Westtown's educational vision stresses critical thinking and collaborative problem-solving. Realizing the vision requires a science building that supports it.
West Chester, PA (PRWEB) January 17, 2013
A $13 million Science Center expansion and renovation project was approved by Westtown School's Board of Trustees on January 11, 2013. Construction will begin in March for the LEED-certified building, according to Board Clerk Jonathan W. Evans, a 1973 graduate of the Quaker pre-K - 12 college prep school located in West Chester, Pennsylvania. Under the ambitious construction timeline, students and teachers will be in the new space by January 2014.
Westtown's existing science building will be remodeled and a new wing added, doubling the amount of usable floor space.The new Science Center will have six labs in the new wing (bringing the total number of labs to nine), and renovations to the existing structure, erected in 1976, will include dedicated space for Westtown's award-winning Robotics Program, now in its 10th year, as well as more room for independent research by students.
The new facility, designed by Todd Woodward of Philadelphia-based SMP Architects, specialists in sustainable design, incorporates optimal classroom/lab spaces, the most current technology, a dedicated robotics/physical science room, and a large room for long-term independent research. The structure itself is planned as a learning model with purposeful “green” elements that include geothermal heating and cooling, rainwater runoff management and harvesting, and heat from heat pumps recovered for hot water. A monitoring system will communicate real-time performance of the building's resource-saving features, and classes will be able to analyze a monthly "building dashboard." The Science Center will be at a minimum LEED silver certified, consistent with Westtown's commitment to sustainable construction practices for all new campus architecture.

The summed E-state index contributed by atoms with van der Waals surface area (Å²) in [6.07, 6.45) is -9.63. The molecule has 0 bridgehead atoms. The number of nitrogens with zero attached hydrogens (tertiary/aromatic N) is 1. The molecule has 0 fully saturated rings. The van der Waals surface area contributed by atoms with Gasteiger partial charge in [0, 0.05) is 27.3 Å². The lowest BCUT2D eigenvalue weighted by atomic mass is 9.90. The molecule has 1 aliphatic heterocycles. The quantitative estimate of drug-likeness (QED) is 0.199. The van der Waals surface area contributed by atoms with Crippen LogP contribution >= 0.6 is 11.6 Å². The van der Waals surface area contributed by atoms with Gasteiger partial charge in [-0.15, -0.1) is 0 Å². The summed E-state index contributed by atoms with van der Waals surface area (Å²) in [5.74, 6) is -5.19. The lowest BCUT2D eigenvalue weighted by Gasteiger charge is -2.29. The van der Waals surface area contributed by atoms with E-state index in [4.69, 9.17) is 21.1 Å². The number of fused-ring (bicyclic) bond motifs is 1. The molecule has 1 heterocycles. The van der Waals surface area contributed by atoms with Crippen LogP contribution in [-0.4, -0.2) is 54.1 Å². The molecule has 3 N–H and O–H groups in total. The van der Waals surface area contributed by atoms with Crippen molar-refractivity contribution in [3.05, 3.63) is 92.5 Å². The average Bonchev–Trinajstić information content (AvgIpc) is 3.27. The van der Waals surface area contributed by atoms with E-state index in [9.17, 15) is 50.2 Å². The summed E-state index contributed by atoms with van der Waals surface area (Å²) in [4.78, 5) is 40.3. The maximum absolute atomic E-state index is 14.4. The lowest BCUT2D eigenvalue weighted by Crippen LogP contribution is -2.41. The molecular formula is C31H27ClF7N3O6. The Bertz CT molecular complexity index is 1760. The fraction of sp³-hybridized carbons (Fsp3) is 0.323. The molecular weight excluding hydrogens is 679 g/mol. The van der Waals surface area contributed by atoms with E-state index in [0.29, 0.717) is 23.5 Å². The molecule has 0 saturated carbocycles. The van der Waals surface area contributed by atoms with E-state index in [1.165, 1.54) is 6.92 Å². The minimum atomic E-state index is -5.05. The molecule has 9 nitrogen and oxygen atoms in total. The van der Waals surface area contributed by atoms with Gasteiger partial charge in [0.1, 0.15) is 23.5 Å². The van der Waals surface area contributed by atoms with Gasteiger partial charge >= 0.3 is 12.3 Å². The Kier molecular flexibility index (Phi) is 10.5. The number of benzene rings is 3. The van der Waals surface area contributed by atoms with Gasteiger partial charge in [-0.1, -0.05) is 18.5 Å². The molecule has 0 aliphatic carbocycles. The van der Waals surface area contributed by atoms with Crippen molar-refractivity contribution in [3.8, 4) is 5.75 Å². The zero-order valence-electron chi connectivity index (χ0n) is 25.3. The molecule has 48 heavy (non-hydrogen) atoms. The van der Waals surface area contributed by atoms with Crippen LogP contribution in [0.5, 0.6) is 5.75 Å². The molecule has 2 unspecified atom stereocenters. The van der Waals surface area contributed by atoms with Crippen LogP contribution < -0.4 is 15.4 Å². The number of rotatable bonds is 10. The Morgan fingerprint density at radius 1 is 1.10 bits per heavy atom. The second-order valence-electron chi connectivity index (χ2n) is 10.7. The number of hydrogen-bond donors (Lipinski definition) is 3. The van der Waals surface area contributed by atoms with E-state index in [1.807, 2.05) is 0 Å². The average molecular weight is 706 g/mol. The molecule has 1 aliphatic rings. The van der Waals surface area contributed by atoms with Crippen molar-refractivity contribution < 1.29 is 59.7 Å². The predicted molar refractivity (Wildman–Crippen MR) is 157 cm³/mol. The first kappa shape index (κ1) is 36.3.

The new Science Center is part of Westtown's wide-ranging strategic plan with a focus on enhancing curricular initiatives in the STEM disciplines - science, technology, engineering and mathematics - and becoming a national leader in science education. Plans are under way for the Westtown Science Institute where students and teachers can conduct in-depth research over 3-week periods. Colleges offer similar programs, but Westtown will be one of very few independent schools to do so.
Westtown was a pioneer 12 years ago in the Physics First movement, inverting the traditional order of high school science instruction, beginning with physics and progressing to chemistry and finally biology. Since then the school has seen increased demand by students for more science coursework at the advanced level. In college and university, Westtown graduates major in STEM disciplines at a rate of over 25% versus 16% nationally; for female graduates, the rate is twice that of their national counterparts.